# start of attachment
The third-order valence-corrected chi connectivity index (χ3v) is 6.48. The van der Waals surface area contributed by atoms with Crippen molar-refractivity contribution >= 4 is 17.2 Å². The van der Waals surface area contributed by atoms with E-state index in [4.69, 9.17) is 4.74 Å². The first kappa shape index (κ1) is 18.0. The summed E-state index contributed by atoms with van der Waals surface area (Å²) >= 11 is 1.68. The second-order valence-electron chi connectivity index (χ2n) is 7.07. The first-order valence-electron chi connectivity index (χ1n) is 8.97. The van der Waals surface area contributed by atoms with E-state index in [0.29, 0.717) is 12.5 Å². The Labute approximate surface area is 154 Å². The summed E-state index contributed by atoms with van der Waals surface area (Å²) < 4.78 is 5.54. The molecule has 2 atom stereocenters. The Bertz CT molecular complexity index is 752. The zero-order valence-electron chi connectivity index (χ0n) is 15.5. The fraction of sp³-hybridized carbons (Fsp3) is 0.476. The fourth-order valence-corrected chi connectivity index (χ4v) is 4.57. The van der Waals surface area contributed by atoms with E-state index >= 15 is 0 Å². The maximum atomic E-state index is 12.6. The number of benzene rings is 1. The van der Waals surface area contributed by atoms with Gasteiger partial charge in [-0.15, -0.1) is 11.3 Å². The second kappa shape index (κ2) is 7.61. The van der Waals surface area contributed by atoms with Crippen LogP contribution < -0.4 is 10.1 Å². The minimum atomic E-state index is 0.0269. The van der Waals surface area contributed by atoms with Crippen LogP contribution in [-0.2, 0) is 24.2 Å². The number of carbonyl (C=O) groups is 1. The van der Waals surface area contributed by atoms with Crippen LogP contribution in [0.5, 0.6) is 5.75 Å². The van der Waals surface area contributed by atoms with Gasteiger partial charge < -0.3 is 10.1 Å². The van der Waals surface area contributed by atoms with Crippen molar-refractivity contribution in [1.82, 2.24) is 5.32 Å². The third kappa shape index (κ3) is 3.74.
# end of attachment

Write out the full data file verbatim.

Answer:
The third-order valence-corrected chi connectivity index (χ3v) is 6.48. The van der Waals surface area contributed by atoms with Crippen molar-refractivity contribution >= 4 is 17.2 Å². The van der Waals surface area contributed by atoms with E-state index in [4.69, 9.17) is 4.74 Å². The first kappa shape index (κ1) is 18.0. The summed E-state index contributed by atoms with van der Waals surface area (Å²) >= 11 is 1.68. The second-order valence-electron chi connectivity index (χ2n) is 7.07. The first-order valence-electron chi connectivity index (χ1n) is 8.97. The van der Waals surface area contributed by atoms with E-state index in [0.29, 0.717) is 12.5 Å². The Labute approximate surface area is 154 Å². The summed E-state index contributed by atoms with van der Waals surface area (Å²) < 4.78 is 5.54. The molecule has 2 atom stereocenters. The Bertz CT molecular complexity index is 752. The zero-order valence-electron chi connectivity index (χ0n) is 15.5. The fraction of sp³-hybridized carbons (Fsp3) is 0.476. The fourth-order valence-corrected chi connectivity index (χ4v) is 4.57. The van der Waals surface area contributed by atoms with E-state index >= 15 is 0 Å². The maximum atomic E-state index is 12.6. The number of benzene rings is 1. The van der Waals surface area contributed by atoms with Gasteiger partial charge in [-0.15, -0.1) is 11.3 Å². The second kappa shape index (κ2) is 7.61. The van der Waals surface area contributed by atoms with Crippen LogP contribution < -0.4 is 10.1 Å². The minimum atomic E-state index is 0.0269. The van der Waals surface area contributed by atoms with Crippen LogP contribution in [-0.2, 0) is 24.2 Å². The number of carbonyl (C=O) groups is 1. The van der Waals surface area contributed by atoms with Crippen LogP contribution in [0.5, 0.6) is 5.75 Å². The van der Waals surface area contributed by atoms with Gasteiger partial charge < -0.3 is 10.1 Å². The van der Waals surface area contributed by atoms with Crippen molar-refractivity contribution in [1.82, 2.24) is 5.32 Å². The third kappa shape index (κ3) is 3.74.